Parks said although artists have a responsibility to try to make the world a better place, it isn’t the responsibility of theater or television to address things in our culture. She said people need to address things in American culture. She said the everyday interactions between people should be the subject material for plays.
“We all have a responsibility to increase the peace and spread compassion,” she said.
I was a college sophomore in 1991 when Anita Hill made the groundbreaking sexual harassment accusations against now Supreme Court Justice Clarence Thomas.
I’ve never seen her speak before so I was excited to hear her talk “Truth to Power” at UNC Charlotte on March 27, an event presented by the Women & Gender Studies Program. Many of the students in the audience were either infants or eggs when the hearings captured the nation.
Nicole Palacios, a UNCC sophomore, studied the hearings and was excited to hear Hill speak. “This is something huge,” Palacios said after the speech.
Hill had a conversational tone, laced with humor, and drenched in passion. During her talk, Hill said the confirmation hearings didn’t define her. They definitely inspired her. Although Hill didn’t discuss the case from a personal perspective, she did say testifying in Thomas’ confirmation hearings wasn’t on her bucket list. Hill would later say that she came forward when Thomas was nominated because she couldn’t not speak up regarding the man who would hold such a position of power.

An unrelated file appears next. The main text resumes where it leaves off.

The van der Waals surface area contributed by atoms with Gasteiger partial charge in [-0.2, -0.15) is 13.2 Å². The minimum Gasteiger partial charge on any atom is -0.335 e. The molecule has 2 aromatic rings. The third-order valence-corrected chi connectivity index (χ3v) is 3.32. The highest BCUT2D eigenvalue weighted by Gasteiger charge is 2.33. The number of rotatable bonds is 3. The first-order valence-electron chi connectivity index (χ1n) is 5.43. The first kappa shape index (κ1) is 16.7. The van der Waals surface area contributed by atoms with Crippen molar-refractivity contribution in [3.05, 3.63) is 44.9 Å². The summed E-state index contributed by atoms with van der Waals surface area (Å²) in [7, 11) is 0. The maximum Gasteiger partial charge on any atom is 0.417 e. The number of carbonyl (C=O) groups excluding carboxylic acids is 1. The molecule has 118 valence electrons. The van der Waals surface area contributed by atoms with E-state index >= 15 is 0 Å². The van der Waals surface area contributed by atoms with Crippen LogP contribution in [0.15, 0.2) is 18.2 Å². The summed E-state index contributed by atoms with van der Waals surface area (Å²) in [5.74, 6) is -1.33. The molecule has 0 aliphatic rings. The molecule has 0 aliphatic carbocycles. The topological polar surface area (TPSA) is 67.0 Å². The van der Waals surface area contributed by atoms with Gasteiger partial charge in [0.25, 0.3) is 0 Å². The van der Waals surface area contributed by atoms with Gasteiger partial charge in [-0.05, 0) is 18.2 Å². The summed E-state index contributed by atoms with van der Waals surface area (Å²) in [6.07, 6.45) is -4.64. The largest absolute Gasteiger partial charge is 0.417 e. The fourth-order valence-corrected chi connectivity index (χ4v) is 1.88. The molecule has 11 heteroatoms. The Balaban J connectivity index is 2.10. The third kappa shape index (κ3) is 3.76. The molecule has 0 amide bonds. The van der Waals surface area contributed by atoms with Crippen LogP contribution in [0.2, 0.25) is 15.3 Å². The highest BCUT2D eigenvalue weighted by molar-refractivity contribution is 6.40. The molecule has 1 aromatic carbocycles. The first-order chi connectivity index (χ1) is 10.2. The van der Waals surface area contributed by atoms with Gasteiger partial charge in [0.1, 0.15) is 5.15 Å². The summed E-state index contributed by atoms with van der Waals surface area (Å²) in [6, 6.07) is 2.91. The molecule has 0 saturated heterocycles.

The students, faculty and parents of St. Patrick Catholic School and Brookstone School, two Charlotte elementary schools of different racial and socio-economic backgrounds, are in their second year of working together to build a garden and a deeper relationship. With funding from Front Porch Grants, the schools have engaged in a series of events together over the past two years from planting, harvesting and cooking to learning about composting, nutrition, organic farming and the weather. By continuing to work together towards a common goal, the students families and staff of the two schools have been able to build a strong relationship between the diverse communities.
Most recently, third and fourth graders from the schools participated together in a seed planting event on March 14, 2012 at St. Patrick School. The students sampled fresh salsa made with ingredients harvested from their garden and spent time together planting seeds that they will grow in their classrooms. In mid-May, they will come together again to transplant the seedlings into their school gardens. Assisting with the seed planting event was Mary Roberts, an organic farmer from Windcrest Farms, in Monroe, NC.
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Crossroads Charlotte presents four stories based on real data about Charlotte's future and asks the community to Imagine Our Tomorrow and respond to the stories.Imagine